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Do you need an alternative to co-parenting?

If the thought of sitting down to a holiday dinner with your ex-spouse or going on vacation together makes you wince, you aren't alone. Co-parenting can take many forms, and this idealistic view of the process isn't for everyone. Divorcing parents tend to put too much pressure on themselves to meet the idealistic view of co-parenting since the media tends to focus on it.

Parenting your children post-divorce shouldn't be so stressful. You should have the freedom to enjoy your time with your children. For you, that may mean not co-parenting, but the problem is finding a viable alternative. If you need an alternative to co-parenting, keep reading.

Have you heard of parallel parenting?

In co-parenting, parents work together, communicate often and spend time together with their children, even if it's just at a sporting event. That may work for many couples, but it may not work for you, which is where parallel parenting comes in. You only communicate with your former spouse when necessary and nearly never in person. You won't have to see the other parent at school functions, routine doctor appointments or other activities in your children's lives.

Another benefit of this type of parenting is that each of you does your own thing. Granted, you will probably want to agree to certain house rules and a loose schedule in order to provide consistency for the children. This will also make life easier for you and assure that neither parent will be the "bad guy," since both parents are following a somewhat comparable schedule. Following this parenting style eliminates a great deal of stress for everyone and nearly eliminates arguments between the parents.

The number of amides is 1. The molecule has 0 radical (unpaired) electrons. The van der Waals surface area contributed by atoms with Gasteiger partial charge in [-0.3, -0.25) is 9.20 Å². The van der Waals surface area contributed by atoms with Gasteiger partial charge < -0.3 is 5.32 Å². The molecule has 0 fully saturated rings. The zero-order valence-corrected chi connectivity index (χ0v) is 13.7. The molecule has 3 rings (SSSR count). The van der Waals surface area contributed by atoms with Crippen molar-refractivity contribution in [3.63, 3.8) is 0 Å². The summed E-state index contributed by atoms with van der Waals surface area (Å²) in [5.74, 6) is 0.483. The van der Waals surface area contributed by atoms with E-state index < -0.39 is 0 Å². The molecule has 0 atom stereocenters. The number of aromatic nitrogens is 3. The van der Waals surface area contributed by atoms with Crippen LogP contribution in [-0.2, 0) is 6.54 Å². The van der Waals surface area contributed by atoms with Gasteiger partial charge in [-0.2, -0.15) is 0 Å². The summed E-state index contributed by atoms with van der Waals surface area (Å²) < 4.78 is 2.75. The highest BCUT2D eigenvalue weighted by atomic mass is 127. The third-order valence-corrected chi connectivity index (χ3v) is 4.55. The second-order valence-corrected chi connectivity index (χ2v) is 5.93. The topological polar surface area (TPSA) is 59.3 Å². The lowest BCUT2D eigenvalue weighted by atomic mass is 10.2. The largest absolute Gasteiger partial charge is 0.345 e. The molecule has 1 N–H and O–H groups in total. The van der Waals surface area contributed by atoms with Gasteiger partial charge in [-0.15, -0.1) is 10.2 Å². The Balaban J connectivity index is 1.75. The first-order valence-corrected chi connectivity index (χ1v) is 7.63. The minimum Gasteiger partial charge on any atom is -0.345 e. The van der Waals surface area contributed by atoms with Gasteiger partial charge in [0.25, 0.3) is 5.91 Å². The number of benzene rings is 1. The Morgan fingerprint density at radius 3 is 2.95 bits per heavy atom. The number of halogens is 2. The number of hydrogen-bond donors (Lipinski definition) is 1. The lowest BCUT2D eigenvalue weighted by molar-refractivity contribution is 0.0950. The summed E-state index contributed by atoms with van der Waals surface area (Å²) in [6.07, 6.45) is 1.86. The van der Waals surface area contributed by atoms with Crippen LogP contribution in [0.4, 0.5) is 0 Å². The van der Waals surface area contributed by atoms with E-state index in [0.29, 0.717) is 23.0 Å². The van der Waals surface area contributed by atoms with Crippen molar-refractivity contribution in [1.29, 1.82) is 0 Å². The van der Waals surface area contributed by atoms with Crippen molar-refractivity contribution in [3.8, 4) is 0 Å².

What does a parallel parenting plan look like?

Even though you aren't co-parenting, you and the other parent can still create a parenting plan that works for your family and serves the best interests of your children. Some of the common components of a parallel parenting plan are listed below:

  • Parenting time schedule
  • Location for drop-off and pick-up
  • Start and end times for parenting time
  • Procedures for cancellations
  • A method for resolving any disputes that arise

You can certainly add any other items to your plan that would work well for your family and help eliminate any potential for contention between you and the other parent. For instance, you can create a set of "house rules" that apply to both households. You can put in what will happen if one of the children experiences an emergency. You can outline the method of communication and the parameters for it.

The bottom line is that you can still create your own parenting plan. While knowing this may help relieve your stress, you may want to keep in mind that you still need to protect your rights. The easiest way to accomplish this is to work with an experienced Florida attorney.

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